Is the United States the World’s Policeman?
In May 1993, Harry wrote the following article and filed it on his computer with the title “DMR”, likely for Defense Media Review. That’s the name of the private newsletter he started after he retired from government in 1986. Harry’s professional bio called the newsletter “a summary analysis of media coverage of defense related news and commentaries.” The New York City Tribune printed a story about it, shown at bottom of this page. In 1989, Harry sold the newsletter to Boston University, but evidently still submitted articles.
The most popular and widely repeated cliche of the past half century is that the United States cannot be the policeman. Now that the Cold War has ended, that cliche has become even more entrenched in the public consciousness. Every media pundit who comments on foreign policy and international security affairs has embraced it, as has almost every politician and every military spokesman. Indeed, it has been repeated so often that it has assumed the status of a mantra. Repeat after me – “the U.S. is not the world’s policeman, the U.S. is not …” – etc., etc.
But is this really a true expression of our national will, or of our national character? Are we really unable or unwilling to help right the world’s wrongs, or are we inhibited from expressing strong views on international conflicts by this omnipresent cliche? Maybe it’s time to review the phrase, and to reevaluate our policy, as well.
The United States never really sought or wanted a position of world leadership. It was, so to speak, thrust upon us when we emerged from World War II as the one true superpower. Throughout the period of the Cold War, the Soviet Union was a superpower only militarily; in all other respects it was basically a third world country. With the end of the Cold War, the United States remains the only world superpower and Russia is still a third world country, as are all the states that once comprised the Soviet Union. But the end of the Cold War brought new credence to another aspect of international relations, the United Nations.
With the demise of the Soviet Union, the United Nations has become more like the effective international force for harmony that it was meant to be. At the same time, the need for an effective international agency has multiplied as the long repressed nationalistic fervor and ethnic hatreds of Eastern Europe have been revived. Throughout the Cold War period, the Soviets blocked the UN from playing any really meaningful role in world affairs. What’s more, the Soviets never helped the UN in those situations where the UN was allowed to play an active role. In every case in which the UN played its proper role, it was because the United States was a strong participant. There is no question that without the Soviet Union, the United Nations is a stronger force for good in the world community.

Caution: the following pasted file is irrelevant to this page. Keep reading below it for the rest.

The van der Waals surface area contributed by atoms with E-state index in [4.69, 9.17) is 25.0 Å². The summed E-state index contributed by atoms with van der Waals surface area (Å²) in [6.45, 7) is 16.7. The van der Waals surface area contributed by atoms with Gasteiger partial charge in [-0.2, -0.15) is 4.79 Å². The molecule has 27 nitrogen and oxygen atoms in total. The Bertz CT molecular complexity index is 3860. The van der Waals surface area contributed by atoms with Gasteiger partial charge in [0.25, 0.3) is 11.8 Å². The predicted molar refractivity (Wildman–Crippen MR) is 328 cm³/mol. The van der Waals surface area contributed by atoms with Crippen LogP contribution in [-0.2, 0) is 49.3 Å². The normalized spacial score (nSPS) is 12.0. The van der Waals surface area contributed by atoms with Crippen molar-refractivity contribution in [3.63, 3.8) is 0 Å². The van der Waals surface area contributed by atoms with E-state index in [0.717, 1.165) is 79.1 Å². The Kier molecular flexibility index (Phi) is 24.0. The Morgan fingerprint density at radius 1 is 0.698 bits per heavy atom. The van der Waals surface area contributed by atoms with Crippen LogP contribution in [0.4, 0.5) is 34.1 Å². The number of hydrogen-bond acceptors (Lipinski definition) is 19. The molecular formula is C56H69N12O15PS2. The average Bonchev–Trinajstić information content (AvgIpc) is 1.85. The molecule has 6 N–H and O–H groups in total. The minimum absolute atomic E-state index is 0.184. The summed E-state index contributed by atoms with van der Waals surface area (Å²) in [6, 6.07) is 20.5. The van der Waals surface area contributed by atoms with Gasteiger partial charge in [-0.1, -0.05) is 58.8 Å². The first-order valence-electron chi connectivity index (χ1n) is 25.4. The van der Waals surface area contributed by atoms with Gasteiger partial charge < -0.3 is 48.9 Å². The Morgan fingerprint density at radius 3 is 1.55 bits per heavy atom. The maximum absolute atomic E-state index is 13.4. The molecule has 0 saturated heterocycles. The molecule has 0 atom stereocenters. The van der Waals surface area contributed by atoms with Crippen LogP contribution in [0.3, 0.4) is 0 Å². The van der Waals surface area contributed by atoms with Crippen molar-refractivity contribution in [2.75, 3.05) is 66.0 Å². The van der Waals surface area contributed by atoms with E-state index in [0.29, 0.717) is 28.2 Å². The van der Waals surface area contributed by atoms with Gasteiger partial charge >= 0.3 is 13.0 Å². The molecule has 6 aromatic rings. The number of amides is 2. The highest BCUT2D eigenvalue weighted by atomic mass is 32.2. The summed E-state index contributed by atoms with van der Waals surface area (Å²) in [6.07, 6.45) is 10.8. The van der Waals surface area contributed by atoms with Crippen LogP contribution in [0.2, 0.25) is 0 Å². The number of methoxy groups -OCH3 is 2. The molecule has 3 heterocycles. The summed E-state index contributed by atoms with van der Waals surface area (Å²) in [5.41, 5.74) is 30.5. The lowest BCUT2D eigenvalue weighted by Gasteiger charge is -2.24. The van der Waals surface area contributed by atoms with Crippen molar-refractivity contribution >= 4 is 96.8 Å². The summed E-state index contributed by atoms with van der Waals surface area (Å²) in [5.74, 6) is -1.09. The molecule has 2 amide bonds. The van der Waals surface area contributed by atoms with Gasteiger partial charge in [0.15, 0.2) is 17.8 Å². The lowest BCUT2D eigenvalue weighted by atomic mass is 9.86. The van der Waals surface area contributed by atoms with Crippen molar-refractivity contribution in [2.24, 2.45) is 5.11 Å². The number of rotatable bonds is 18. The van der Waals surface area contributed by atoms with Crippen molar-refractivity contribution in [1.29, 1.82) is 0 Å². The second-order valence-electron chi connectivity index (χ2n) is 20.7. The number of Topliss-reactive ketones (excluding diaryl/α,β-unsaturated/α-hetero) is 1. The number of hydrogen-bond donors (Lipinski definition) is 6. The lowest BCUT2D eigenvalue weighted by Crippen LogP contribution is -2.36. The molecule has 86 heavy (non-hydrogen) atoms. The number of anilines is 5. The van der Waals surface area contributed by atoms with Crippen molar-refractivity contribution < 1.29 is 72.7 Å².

It is also true, unfortunately, that the UN cannot act at all without strong backing by the U.S. Like it or not, the U.S. is the leading power in the world, which brings with it the responsibility to use its power as a force for international stability. The question is, can we make such a contribution by using our power or by withholding it? And if we decide to use it, can we do so unilaterally, or must it be done in concert with others? These questions emerge as the most relevant with respect to the current situation in the former Yugoslavia. If ever there was a conflict anywhere that cried out for intercession, this is it. The outrageous acts by the participants, the entire concept of “ethnic cleansing”, the crimes against humanity, demand intercession.
The European nations, in whose immediate neighborhood these things are happening, profess to condemn the mass rapes, the mass deportations, the concentration camps, the tortures and the murders – all the horrors perpetrated in the name of ethnic cleansing. The best they are willing to do, however, at least until now, is to provide some humanitarian relief – food and medical supplies. They are unable to organize an effective military intervention, which would require the deployment of a substantial ground force. They are unwilling to make any substantial commitment of military force, even if the United States provides the lion’s share of such forces, including the essential element of air power. They would prefer to wait and see if a solution can be found through diplomacy, though all diplomatic efforts to date have failed.
The point is, all the European countries together have not thus far been able to stop the horror, either diplomatically or militarily. Can the U.S. do it alone? Of course not. If a military intervention is ever to be decided upon, and if it is ever to be successful, it must be an international effort under the auspices of the United Nations, and with the United States, as the most powerful nation, bearing the brunt of the burden. It seems as though the U.S. has become the epitome of the “Have gun, will travel” syndrome. Our leaders may be willing to participate in an international effort. The question is, are we the people willing to do so? Are we willing to act as the world’s policeman, even in concert with other nations? Or, to put it more bluntly, are we willing to become the world’s mercenaries?
Copyright 2016, Elaine Blackman